We live in a world where we get one good Adam Sandler performance for every dumpster truckload of bad Adam Sandler movies. Netflix may be shoveling Sandler original movies at us like coals into a fire – and hey, you’re to blame, America – but they’re also behind the latest Noah Baumbach movie which allegedly features the best Sandler performance since his surprisingly poignant turn in Punch Drunk Love.
There are many ESPN channels: ESPN, ESPN2, ESPNews, ESPNU, ESPN Classic, ESPN First Take where they just show that show on a loop forever. (It’s mostly watched in prisons as a form of enhanced interrogation technique.) But the greatest of all ESPN channels is ESPN 8, or “The Ocho,” as it’s known to devotees. It’s the ESPN devoted to the finest in seldom seen sports.
Ben Stiller’s latest role is a middle-aged guy reflecting on the missed opportunities and regrets of his youth, mourning the life he could’ve had. No, this isn’t When We’re Young, the Noah Baumbach film where Stiller tapped into nostalgia and new-age hipster-dom with ayahuasca trips alongside Adam Driver. It’s Brad’s Status, the latest from School of Rock, The Good Girl, and Orange Country writer (not to mention one of the scribes behind The Emoji Movie) Mike White.
I’ve got good news, bad news, and further good news. The first good news is that the Chippendales movie you may remember reading about in 2014 has been revived yet again, and seemingly for real this time, with Ben Stiller and Dev Patel attached to star. The bad news is that Patel will not be doing any of the stripping in the film. The other good news is that Stiller won’t, either.
We never got a sequel to Dodgeball, the 2004 underdog sports comedy starring Vince Vaughn and Ben Stiller as opponents in an epic dodgeball tournament. The last update on a possible 2 Dodge 2 Ball came four years ago, when screenwriter Clay Tarver was reportedly tapped to write a screenplay for a potential follow-up. Four years later, we still have nothing to show for his efforts.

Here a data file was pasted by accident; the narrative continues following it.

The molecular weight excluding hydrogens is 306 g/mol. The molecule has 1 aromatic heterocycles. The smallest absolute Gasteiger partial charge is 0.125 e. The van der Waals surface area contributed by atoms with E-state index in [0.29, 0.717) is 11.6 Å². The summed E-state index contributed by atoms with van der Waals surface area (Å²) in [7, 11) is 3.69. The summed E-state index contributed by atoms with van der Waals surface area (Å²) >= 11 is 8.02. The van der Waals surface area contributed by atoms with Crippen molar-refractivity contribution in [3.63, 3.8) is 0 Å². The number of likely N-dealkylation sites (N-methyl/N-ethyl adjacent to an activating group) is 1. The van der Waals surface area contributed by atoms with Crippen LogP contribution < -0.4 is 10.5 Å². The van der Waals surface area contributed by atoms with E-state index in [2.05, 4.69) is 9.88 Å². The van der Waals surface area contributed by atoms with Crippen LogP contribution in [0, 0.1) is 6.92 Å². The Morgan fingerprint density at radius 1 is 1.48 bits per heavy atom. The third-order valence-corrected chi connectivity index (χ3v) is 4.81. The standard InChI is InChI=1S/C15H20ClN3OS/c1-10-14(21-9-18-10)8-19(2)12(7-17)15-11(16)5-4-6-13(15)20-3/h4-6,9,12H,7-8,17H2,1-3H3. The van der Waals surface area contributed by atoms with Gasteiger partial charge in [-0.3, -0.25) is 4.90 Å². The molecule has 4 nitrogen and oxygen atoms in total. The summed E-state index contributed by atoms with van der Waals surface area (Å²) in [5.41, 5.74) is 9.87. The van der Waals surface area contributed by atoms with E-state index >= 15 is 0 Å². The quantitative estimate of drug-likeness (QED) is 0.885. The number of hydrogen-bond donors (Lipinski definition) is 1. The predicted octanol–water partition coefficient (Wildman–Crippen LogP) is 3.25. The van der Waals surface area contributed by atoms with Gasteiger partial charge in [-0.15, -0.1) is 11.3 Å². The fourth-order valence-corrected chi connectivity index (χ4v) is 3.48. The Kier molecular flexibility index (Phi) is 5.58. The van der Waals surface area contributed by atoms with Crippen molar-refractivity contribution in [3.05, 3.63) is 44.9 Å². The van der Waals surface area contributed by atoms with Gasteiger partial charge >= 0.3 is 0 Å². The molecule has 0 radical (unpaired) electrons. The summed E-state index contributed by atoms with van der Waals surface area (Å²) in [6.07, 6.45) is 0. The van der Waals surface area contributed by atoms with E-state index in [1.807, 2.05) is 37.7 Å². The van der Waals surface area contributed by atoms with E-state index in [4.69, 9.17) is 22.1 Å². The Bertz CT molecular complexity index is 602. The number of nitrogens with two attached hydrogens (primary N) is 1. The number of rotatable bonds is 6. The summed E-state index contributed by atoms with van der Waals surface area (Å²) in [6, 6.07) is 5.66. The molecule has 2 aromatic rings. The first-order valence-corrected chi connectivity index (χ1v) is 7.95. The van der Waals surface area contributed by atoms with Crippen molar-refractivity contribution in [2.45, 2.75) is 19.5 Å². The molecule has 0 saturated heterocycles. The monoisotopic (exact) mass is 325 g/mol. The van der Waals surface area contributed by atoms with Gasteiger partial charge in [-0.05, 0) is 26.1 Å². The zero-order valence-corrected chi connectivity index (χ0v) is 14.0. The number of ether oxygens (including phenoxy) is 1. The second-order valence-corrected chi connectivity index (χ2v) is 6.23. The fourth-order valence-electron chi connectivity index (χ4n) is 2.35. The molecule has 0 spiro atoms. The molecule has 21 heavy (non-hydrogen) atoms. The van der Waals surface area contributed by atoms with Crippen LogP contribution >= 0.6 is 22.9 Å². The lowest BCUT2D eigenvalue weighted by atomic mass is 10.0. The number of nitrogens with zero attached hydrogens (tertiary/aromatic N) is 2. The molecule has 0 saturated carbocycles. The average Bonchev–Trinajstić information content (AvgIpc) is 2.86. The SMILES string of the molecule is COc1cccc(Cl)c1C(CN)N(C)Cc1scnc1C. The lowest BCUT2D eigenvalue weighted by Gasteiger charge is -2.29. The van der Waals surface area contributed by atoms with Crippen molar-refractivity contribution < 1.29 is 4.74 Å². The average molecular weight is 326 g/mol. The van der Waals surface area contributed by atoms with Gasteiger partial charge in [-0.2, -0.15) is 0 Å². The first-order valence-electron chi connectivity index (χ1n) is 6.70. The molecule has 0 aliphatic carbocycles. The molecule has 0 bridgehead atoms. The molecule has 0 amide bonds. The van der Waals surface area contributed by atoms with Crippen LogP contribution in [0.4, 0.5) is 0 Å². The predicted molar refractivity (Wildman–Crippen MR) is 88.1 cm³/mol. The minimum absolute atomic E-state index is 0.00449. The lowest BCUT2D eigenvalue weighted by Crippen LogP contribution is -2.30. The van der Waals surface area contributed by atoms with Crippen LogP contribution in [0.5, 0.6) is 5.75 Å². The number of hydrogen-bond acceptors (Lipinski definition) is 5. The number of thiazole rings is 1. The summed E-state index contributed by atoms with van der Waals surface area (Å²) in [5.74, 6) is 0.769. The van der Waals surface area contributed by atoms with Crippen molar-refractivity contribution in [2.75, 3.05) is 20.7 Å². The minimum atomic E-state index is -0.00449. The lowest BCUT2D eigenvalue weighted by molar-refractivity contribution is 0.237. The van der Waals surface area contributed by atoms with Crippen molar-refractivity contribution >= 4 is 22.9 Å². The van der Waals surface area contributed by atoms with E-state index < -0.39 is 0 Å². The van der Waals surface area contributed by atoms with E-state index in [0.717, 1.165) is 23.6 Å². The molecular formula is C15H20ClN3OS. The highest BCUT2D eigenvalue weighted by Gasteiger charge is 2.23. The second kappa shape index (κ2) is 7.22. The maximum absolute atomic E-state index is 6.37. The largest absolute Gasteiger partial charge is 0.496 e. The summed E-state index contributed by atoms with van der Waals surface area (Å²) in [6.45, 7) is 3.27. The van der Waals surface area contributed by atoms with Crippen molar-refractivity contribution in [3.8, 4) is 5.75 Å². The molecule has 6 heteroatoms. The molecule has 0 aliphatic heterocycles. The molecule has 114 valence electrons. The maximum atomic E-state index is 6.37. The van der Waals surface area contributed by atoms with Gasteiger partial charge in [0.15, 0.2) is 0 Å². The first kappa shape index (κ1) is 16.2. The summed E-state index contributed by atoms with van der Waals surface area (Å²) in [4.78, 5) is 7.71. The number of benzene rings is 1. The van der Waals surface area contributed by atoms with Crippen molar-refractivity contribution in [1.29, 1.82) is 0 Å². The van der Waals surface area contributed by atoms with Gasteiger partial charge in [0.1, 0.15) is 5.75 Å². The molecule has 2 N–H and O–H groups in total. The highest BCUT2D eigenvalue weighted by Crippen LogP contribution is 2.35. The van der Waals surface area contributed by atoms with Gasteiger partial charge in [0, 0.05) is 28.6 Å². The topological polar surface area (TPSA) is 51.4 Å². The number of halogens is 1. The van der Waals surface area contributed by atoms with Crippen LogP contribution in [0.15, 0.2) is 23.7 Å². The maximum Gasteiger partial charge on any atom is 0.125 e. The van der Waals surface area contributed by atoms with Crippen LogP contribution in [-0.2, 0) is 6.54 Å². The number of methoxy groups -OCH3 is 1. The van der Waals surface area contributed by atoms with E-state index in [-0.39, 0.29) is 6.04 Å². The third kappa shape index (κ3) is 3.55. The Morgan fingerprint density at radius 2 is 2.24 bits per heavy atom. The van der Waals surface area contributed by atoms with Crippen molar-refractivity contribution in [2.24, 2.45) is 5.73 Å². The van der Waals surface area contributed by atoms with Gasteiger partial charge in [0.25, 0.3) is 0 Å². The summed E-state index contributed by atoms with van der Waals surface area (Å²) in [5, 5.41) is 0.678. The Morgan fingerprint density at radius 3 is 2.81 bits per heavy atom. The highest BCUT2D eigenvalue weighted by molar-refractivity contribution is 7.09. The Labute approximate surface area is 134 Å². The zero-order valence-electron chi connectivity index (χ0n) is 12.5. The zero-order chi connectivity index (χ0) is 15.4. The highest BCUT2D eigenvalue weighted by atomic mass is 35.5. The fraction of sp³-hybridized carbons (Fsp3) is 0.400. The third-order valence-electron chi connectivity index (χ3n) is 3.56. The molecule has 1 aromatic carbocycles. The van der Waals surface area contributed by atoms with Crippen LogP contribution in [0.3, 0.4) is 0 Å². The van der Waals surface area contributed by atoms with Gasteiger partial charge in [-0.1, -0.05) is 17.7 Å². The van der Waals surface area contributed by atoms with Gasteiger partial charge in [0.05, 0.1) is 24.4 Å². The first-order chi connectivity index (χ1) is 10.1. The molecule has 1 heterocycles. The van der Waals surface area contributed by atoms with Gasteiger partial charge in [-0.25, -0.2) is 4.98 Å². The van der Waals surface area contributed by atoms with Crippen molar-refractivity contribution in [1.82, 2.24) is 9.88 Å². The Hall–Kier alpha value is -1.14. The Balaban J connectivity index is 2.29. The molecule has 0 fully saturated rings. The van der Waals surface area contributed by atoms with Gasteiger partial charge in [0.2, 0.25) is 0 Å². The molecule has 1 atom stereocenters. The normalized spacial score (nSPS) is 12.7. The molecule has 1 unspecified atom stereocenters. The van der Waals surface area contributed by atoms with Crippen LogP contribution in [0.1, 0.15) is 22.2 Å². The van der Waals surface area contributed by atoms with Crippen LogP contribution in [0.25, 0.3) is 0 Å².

Adam Sandler’s reign over Netflix is far from over. After the streaming service renewed his movie deal, Netflix bought Noah Baumbach’s upcoming The Meyerowitz Stories (New and Selected), which is set to premiere at this month’s Cannes International Film Festival. Today, we got our first official look at the film, with four new images.
Netflix, for all their diverting original series and Bong Joon-ho subsidization, has also been responsible for the introduction of a great evil into the world. I am referring, of course, to their seemingly infinite-picture development deal with chronic Phoner-of-It-In Adam Sandler. Netflix signed Sandler to a four-movie deal back in 2014, which has been going decidedly less-than-great so far — his Western spoof The Ridiculous Six was a big pile of donkey turds, and the trailer for his upcoming Sandy Wexler has not inspired much more confidence. When the news hit a few weeks ago that Netflix would re-up their deal with Sandler for four more movies, our coverage of the notice contained the words “oh no.”
True Detective didn’t exactly pan out for Colin Farrell, but Amazon might welcome him back to TV. The Lobster star is re-teaming with director Yorgos Lanthimos for a new Amazon limited series about the Iran-Contra affair, with Farrell portraying Oliver North.
As is tradition, the night before the Oscar ceremony takes place, the 37th Annual Golden Raspberry Awards will descend on Los Angeles to commemorate the worst that Hollywood had to offer in 2016. A mean-spirited diss-fest in the estimation of some, a good-natured ribbing to others, the so-called Razzies are twice as unpredictable and ten times as frank as the usual awards program. The expected categories of Worst Picture, Worst Director and Worst Actor/Actress share space with the distinctions of Worst Screen Combo and Worst Prequel, Remake, Ripoff, or Sequel at the ignominious ceremony. Some celebrities take the jokes in stride (Sandra Bullock famously showed up to receive her Worst Actress Razzie for All About Steve the day before she dropped by the Oscars to pick up her Best Actress prize for The Blind Side), but the program goes widely ignored by the industry overall.